Oncology is the field of medicine concerned with the diagnosis, treatment and prevention of cancer. Treatment options include radiation therapy, drug therapy, palliative measures to relieve or reduce symptomatic conditions, and surgery. Oncology sub-specialities include hematology, or cancers of the blood; radiation oncology, medical oncology, surgical oncology, paediatric oncology; and gynaecologic oncology. Many oncologists also work in academia. Teams of oncologists offering cross-speciality care often treat patients.
Education and training
Oncologists must obtain an undergraduate degree, followed by four years of medical school. Residency training takes two to four years, depending on the speciality chosen, and further training in the form of fellowships may provide further specialisation training.
Oncologists specialising in hematology treat cancers of the blood, bone marrow and immune system. Blood tests and radiological methods typically are used in diagnosis. Other oncology specialists, such as medical, paediatric and gynaecological oncologists, also are trained in hematology oncology as a diagnostic tool.
According to a leading salary website, the median salary for a U.S. hematologist-oncologist is £167,645, with a middle 50th percentile range of £137,960 to £218,520 a year. The bottom 10th percentile median salary is £116,780 and the top 10th percentile median figure is £264,830. Student Doc reports a low salary of £117,875, an average salary of £159,250 and a highest-reported salary of £445,250. A 2006 Allied Physician survey shows a pay progression of £117,875 for hematologists-oncologists during their first two years of practice, £159,250 after three years and a maximum salary of £445,250.
Gynaecologic oncologists receive fellowship training through programs approved by the American Board of Obstetrics and Gynecology and treat conditions such as ovarian and uterine cancer. The Physician Compensation Survey conducted by the American Medical Group Association reports a median salary of £268,775 for gynaecologic oncologists. The Indeed website reports a much lower national average salary of £165,100, with a sharp rise in salaries since April 2009 of about 140 per cent.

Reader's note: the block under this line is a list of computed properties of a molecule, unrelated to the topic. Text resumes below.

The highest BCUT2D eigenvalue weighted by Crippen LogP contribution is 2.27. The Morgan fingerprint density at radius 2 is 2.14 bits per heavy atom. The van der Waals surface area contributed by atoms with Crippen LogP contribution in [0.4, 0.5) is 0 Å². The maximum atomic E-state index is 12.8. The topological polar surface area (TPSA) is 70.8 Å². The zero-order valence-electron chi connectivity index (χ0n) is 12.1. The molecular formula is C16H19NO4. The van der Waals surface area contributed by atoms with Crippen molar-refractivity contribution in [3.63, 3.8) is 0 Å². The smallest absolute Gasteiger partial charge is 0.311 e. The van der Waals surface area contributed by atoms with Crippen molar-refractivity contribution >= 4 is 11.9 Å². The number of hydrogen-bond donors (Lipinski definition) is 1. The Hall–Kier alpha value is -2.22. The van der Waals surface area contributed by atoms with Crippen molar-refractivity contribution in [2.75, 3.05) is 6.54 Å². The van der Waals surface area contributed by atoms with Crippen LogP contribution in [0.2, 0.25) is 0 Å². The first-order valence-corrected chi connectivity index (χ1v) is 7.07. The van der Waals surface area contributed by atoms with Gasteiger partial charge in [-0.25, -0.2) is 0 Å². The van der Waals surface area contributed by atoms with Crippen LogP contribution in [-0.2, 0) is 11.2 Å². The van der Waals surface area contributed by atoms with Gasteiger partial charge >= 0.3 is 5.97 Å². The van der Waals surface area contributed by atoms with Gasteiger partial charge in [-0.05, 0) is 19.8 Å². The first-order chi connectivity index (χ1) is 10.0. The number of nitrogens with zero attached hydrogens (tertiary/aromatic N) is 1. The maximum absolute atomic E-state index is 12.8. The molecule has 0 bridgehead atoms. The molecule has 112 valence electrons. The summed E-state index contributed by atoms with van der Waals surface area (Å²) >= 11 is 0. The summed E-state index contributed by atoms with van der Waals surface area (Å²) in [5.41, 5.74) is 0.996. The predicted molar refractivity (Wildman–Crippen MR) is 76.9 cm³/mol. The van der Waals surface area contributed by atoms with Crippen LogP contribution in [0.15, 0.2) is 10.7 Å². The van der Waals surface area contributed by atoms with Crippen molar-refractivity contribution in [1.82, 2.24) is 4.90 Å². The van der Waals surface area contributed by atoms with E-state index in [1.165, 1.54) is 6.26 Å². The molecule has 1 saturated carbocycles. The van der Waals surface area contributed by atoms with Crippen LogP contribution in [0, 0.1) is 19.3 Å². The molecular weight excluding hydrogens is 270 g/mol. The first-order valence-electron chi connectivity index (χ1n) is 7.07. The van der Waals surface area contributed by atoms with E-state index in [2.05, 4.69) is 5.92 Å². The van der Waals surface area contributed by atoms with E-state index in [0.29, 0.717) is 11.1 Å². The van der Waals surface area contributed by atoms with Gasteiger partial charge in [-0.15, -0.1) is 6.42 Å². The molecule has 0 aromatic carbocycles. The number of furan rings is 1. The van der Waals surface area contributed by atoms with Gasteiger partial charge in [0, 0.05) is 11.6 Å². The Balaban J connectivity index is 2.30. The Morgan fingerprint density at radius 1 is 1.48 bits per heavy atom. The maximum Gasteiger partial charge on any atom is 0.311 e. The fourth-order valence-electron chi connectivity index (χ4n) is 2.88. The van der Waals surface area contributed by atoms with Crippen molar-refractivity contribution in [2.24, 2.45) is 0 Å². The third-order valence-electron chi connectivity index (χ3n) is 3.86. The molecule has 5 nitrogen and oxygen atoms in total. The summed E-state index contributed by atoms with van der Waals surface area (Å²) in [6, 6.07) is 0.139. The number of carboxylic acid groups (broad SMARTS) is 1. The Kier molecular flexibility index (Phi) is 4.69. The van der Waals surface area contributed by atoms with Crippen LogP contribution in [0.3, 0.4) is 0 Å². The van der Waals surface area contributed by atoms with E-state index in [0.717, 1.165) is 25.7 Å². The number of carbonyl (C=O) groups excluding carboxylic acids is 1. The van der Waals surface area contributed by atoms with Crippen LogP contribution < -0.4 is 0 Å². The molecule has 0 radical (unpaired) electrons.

Medical oncologists often serve as a patient’s first-line cancer doctor, diagnosing conditions such as breast cancer and lung caner and then either treating the patient or making referrals to other specialists for treatment. Medical oncologists earned a median salary of £208,590, according to the Physician Compensation Survey. The CB Salary reports an average salary of £196,655. The Allied Physicians survey shows a salary of £128,700 during the first two years of practice, £167,050 after three years and a maximum salary of £295,750.
Radiation oncologists treat cancer through the use of radiation, usually through interventional techniques that introduce tubes into the body’s arteries and veins to administer medications into the blood. These medications target diseased organs and are used in conjunction with radiation or electromagnetic treatments.
Radiation oncologists, or therapists, earn a median salary of £290,710, according to the Physician Compensation Survey and interventional radiologists make £310,700 a year. SalaryQuest.com reports a much lower average salary of £152,230, with a maximum salary of £292,500. Radiation oncologists make £156,650 during their first two years, according to the Allied Physician survey, with an average salary of £250,250 after three years and a high-end figure of £511,550.
The Physician Compensation Survey lists a median salary of £138,175 for a paediatric oncologist. The Allied Physician survey reports an average salary of £118,300 for a paediatric oncologist’s first two years of practice, £141,050 after three years and a top-end salary of £163,150.
Oncology faculty and administrators at colleges and universities can make salaries similar or even higher than practicing physicians. For example, the chairman of radiation oncology at the University of Texas Southwestern Medical Center at Dallas earns a salary of £307,970, according to the Texas Tribune.
Assistant professors and professors make salaries ranging from £81,250 to £245,700. Similar salaries are reported for gynaecologic oncology faculty at the University of Texas MD Anderson Cancer Center, where the chair makes £377,135 a year and professor salaries range from £160,230 to £280,810.